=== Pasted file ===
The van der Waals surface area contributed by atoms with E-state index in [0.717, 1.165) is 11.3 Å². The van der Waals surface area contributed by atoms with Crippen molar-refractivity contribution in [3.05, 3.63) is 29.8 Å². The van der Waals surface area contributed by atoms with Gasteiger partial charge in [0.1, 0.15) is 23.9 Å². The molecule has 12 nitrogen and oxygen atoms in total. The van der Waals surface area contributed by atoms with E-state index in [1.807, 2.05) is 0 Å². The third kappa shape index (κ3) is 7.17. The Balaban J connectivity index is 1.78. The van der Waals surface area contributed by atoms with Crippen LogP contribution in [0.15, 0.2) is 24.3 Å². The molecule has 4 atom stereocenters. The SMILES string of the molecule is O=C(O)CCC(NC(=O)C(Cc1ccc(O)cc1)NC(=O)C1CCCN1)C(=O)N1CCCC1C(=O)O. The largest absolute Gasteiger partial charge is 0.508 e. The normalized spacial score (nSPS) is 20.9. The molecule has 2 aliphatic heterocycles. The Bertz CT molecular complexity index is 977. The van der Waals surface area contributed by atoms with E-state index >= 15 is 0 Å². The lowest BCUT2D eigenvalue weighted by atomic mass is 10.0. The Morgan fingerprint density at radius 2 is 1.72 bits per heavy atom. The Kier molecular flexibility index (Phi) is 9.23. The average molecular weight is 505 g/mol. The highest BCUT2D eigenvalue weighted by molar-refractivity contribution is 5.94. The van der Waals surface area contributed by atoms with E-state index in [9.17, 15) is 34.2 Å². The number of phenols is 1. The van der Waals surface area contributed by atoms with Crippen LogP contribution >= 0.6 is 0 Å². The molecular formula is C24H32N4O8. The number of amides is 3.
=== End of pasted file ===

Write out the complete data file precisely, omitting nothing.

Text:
The van der Waals surface area contributed by atoms with E-state index in [0.717, 1.165) is 11.3 Å². The van der Waals surface area contributed by atoms with Crippen molar-refractivity contribution in [3.05, 3.63) is 29.8 Å². The van der Waals surface area contributed by atoms with Gasteiger partial charge in [0.1, 0.15) is 23.9 Å². The molecule has 12 nitrogen and oxygen atoms in total. The van der Waals surface area contributed by atoms with E-state index in [1.807, 2.05) is 0 Å². The third kappa shape index (κ3) is 7.17. The Balaban J connectivity index is 1.78. The van der Waals surface area contributed by atoms with Crippen LogP contribution in [0.15, 0.2) is 24.3 Å². The molecule has 4 atom stereocenters. The SMILES string of the molecule is O=C(O)CCC(NC(=O)C(Cc1ccc(O)cc1)NC(=O)C1CCCN1)C(=O)N1CCCC1C(=O)O. The largest absolute Gasteiger partial charge is 0.508 e. The normalized spacial score (nSPS) is 20.9. The molecule has 2 aliphatic heterocycles. The Bertz CT molecular complexity index is 977. The van der Waals surface area contributed by atoms with E-state index >= 15 is 0 Å². The lowest BCUT2D eigenvalue weighted by atomic mass is 10.0. The Morgan fingerprint density at radius 2 is 1.72 bits per heavy atom. The Kier molecular flexibility index (Phi) is 9.23. The average molecular weight is 505 g/mol. The highest BCUT2D eigenvalue weighted by molar-refractivity contribution is 5.94. The van der Waals surface area contributed by atoms with E-state index in [9.17, 15) is 34.2 Å². The number of phenols is 1. The van der Waals surface area contributed by atoms with Crippen LogP contribution >= 0.6 is 0 Å². The molecular formula is C24H32N4O8. The number of amides is 3.